Ashraf grandson sues his business partner in NY.
Agrandson of Princess Ashraf is suing his business partner in New York saying the business partner ripped him off of a half-million dollars.
Princess Ashraf, the twin sister of the late Shah, is still alive and living in Paris. She is 93 years old.
In papers filed in Manhattan Supreme Court, Kamran Abbas-Vahid identified himself as Ashraf's grandson, presumably by Ashraf's only daughter, Azzadeh Shafiq.
Abbas-Vahid said he formed a wine selling business, Lions Wines, with a Frenchman, Charles Moreau. But he says Moreau drained money from the company to pay for the rent on his apartment, buy clothing, pay his cable bills and cover the tuition for his daughter's daycare--while at the same time often failing to pay business expenses.
Abbas-Vahid said Moreau also used company wine bottles as "barter" for meals at expensive restaurants like Cipriani Downtown in Manhattan.
"He would pay for his personal expenses, but would not pay for business expenses like the rent, the storage, the phone bills, employees, [and] taxes," Lion Wines' general manager, Alex Herringshaw, said in an affidavit, the New York Daily News reported
In all, the prince's filing says, Moreau spent "over $500,000 of company funds on personal expenses," and ran up $20,000 worth of debt on a company credit card he opened using the prince's Social Security number.
Abbas-Vahid said he went into business with Moreau in March 2011. Each agreed to invest $450,000 in the company, but Abbas-Vahid's payments were due first, the filing says.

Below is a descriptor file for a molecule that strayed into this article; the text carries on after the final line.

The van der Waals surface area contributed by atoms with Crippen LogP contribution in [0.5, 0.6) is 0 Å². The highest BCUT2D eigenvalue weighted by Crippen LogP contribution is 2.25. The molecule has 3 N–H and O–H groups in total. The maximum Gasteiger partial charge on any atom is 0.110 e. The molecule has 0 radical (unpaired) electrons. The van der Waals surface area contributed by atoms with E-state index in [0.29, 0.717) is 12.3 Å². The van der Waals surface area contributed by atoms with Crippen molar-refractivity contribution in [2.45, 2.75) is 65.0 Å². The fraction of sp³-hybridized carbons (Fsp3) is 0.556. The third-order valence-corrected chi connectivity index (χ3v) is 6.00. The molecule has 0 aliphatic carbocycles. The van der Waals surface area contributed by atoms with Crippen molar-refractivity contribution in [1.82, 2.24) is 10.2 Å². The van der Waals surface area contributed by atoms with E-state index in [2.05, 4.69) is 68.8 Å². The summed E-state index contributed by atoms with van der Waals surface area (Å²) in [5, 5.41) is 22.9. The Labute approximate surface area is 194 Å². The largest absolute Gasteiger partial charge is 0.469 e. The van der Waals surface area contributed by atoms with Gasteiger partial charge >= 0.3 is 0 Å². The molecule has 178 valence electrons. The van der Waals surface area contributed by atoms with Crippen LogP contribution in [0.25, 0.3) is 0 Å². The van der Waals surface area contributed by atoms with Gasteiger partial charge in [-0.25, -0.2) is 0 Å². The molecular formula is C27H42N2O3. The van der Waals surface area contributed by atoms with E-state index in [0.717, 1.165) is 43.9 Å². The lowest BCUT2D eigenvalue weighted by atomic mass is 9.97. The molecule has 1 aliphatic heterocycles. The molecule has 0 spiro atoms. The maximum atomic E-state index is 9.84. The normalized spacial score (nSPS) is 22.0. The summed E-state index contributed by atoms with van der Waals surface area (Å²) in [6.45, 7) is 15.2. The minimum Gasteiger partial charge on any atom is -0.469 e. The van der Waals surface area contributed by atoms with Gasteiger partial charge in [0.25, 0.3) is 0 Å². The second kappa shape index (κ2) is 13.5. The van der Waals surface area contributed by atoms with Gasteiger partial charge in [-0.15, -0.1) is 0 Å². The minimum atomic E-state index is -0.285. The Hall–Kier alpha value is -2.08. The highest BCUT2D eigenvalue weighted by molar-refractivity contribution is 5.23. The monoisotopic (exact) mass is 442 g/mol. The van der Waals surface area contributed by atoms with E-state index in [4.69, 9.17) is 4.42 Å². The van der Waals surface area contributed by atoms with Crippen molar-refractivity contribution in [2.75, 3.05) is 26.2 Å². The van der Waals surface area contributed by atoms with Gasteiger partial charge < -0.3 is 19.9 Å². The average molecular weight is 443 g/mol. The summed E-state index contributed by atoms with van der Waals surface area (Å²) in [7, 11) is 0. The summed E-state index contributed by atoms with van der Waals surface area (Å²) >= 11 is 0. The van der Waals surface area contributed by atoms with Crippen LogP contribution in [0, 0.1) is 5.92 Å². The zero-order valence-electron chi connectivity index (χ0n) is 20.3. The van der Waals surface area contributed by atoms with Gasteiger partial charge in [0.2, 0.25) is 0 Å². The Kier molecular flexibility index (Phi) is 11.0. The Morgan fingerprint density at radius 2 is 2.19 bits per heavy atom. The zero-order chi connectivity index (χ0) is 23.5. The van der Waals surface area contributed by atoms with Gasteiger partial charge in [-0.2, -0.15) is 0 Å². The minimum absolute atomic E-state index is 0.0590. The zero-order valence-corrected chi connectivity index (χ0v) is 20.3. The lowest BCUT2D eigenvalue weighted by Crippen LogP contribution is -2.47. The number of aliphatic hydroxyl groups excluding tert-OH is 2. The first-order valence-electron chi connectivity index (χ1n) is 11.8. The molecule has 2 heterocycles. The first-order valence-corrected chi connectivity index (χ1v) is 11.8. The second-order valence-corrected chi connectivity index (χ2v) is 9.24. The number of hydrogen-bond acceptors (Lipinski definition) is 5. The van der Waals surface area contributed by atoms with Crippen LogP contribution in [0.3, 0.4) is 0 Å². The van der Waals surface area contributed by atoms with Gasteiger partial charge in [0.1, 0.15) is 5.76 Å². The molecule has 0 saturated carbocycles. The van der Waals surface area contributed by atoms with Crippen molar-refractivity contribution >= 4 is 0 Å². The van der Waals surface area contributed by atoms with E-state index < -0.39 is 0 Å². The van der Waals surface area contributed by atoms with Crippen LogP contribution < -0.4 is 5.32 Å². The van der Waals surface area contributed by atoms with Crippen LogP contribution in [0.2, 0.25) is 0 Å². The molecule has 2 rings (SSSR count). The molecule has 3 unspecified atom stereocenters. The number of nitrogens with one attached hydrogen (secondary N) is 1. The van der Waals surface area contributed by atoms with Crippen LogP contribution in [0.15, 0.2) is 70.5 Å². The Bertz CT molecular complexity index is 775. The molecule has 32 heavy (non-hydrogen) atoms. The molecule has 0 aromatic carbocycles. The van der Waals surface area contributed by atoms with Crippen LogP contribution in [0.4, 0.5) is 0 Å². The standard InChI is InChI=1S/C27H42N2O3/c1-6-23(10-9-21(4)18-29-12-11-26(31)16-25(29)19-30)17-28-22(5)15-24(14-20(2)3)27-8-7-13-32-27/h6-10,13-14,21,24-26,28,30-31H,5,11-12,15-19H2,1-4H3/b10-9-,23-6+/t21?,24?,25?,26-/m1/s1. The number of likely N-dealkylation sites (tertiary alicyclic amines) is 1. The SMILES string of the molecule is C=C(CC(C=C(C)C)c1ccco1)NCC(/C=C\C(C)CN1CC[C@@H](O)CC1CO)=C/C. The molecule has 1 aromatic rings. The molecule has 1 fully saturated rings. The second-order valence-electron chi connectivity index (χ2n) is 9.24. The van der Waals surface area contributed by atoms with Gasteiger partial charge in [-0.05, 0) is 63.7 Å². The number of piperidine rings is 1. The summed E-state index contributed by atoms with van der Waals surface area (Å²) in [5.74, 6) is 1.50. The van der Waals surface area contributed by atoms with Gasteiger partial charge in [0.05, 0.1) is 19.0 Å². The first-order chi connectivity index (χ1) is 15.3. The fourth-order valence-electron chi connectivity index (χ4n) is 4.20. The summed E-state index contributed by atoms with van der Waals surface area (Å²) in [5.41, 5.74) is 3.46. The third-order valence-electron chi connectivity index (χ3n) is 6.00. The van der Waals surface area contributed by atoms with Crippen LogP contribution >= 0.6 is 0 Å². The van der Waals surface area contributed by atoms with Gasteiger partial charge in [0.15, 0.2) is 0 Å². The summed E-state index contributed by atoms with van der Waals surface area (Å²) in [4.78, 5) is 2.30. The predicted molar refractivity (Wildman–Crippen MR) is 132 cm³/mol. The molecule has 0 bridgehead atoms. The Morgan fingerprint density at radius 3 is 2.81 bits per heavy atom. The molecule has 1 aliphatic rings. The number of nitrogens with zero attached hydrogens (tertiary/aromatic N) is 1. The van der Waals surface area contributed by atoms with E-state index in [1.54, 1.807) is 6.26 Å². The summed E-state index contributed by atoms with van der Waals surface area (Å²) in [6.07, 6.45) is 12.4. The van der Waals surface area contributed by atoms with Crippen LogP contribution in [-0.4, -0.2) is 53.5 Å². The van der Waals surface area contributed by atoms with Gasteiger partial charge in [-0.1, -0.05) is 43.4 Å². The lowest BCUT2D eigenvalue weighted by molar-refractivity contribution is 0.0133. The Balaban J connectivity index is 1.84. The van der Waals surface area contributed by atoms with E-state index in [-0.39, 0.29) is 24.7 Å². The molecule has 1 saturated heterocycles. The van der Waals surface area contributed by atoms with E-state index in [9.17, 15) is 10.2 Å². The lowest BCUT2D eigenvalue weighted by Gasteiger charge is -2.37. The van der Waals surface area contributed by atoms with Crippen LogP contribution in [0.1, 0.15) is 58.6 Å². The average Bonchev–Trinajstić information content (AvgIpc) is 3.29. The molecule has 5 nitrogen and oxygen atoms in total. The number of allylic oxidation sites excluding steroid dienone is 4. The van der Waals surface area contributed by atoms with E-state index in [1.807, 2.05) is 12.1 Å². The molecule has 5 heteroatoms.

Abbas-Vahid said he put up all the capital as he was required, but Moreau only put in a portion of his $450,000. Moreau then forged the prince's signature on checks and other documents to get hold of cash, the filing says.
Moreau even forged a signature on a document that was sent to the State Liquor Authority, "which he managed to somehow illegally get notarized" in New York on a day the prince said he was in Los Angeles.
Abbas-Vahid said he subsequently learned that Moreau had a $500,000 judgment against him in France for "the French equivalent of extortion and/or theft and/ or conversion." He was also sued by another business partner in 2011 for failing to repay a $60,000 loan.
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|Title Annotation:||Diaspora: Around the globe; Princess Ashraf's grandson, Kamran Abbas-Vahid|
|Publication:||Iran Times International (Washington, DC)|
|Date:||May 24, 2013|
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